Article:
Latest Social inequality Stories
Beth Ronnenburg, SPHR Explains How New Census Data Impacts Goals Columbia, MD (PRWEB) March 25, 2013 Recently, in an online interview conducted by Bloomberg
New research published today in the journal Age and Aging has investigated why women are 40% more likely to be admitted in to a care home than men.
In a novel study of health disparities in the United States, Stanford University School of Medicine researchers have identified 22 socioeconomic and environmental variables that together are better indicators of early death than are race or geography.
Highly educated whites and minorities are no more likely to support workplace affirmative action programs than are their less educated peers.
Partners provide a vital source of positive emotional support for the vast majority of people in the UK.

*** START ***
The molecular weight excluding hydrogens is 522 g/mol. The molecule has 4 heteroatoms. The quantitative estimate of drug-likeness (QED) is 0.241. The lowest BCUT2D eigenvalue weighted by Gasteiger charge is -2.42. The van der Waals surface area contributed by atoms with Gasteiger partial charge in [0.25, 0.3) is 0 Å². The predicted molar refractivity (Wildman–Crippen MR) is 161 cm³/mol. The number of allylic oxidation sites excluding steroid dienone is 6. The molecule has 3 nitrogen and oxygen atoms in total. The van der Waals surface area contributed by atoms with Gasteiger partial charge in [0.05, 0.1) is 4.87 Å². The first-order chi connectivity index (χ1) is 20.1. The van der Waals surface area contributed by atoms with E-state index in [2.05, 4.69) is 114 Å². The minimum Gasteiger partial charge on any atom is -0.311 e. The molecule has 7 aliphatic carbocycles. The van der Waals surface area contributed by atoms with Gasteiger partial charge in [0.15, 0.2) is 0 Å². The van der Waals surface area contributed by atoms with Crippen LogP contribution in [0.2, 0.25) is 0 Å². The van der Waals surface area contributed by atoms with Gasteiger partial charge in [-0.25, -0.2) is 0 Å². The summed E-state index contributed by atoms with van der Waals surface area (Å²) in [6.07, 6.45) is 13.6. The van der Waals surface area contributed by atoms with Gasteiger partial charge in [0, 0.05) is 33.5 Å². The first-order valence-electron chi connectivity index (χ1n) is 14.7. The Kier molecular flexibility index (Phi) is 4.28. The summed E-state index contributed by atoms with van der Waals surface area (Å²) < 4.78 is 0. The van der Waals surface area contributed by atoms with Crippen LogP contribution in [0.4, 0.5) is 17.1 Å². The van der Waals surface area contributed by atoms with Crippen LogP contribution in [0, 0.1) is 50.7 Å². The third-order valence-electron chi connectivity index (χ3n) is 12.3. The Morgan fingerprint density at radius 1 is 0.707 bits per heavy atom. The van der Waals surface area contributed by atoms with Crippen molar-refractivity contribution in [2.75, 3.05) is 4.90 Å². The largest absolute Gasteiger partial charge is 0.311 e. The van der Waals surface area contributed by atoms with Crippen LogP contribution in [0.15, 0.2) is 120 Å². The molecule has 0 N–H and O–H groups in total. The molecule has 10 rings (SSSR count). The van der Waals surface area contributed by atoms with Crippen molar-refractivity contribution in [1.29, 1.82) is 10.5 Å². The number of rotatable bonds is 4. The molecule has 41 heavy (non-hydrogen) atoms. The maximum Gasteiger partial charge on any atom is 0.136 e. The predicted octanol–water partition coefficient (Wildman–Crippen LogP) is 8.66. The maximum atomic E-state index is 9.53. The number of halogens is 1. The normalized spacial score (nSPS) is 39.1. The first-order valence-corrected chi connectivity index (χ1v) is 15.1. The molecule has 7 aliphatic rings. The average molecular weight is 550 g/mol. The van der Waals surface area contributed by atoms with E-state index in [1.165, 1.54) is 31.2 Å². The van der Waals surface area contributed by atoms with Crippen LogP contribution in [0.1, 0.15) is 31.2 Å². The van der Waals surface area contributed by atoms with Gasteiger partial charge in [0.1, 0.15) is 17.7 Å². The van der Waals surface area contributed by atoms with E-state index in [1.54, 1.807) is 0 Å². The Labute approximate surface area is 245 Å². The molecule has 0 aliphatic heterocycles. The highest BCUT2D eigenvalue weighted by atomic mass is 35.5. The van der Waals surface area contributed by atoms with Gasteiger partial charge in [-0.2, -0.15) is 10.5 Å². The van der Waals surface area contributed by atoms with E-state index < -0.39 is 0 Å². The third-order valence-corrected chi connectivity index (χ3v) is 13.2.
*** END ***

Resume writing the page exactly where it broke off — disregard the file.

Exposure to television coverage of terrorism causes women to lose psychological resources much more than men, which leads to negative feelings and moodiness.
A new study published in the American Journal of Sociology indicates that the incidence of marriage drops when people have no personal wealth such as a car or financial assets.
An interdisciplinary team of researchers from Tufts University, Stanford University and the University of California, Irvine has found that the perception of race can be altered by cues to social status as simple as the clothes a person wears.
Northwestern University researchers have provided new biological evidence suggesting that the brain works differently when memorizing the face of a person from one's own race than when memorizing a face from another race.
- A handkerchief.
- Specifically— The legendary sweat-cloth; the handkerchief of St. Veronica, according to tradition miraculously impressed with the mask of Christ; also, the napkin about Christ's head (Johu xx. 7).
- In general, any miraculous portrait of Christ.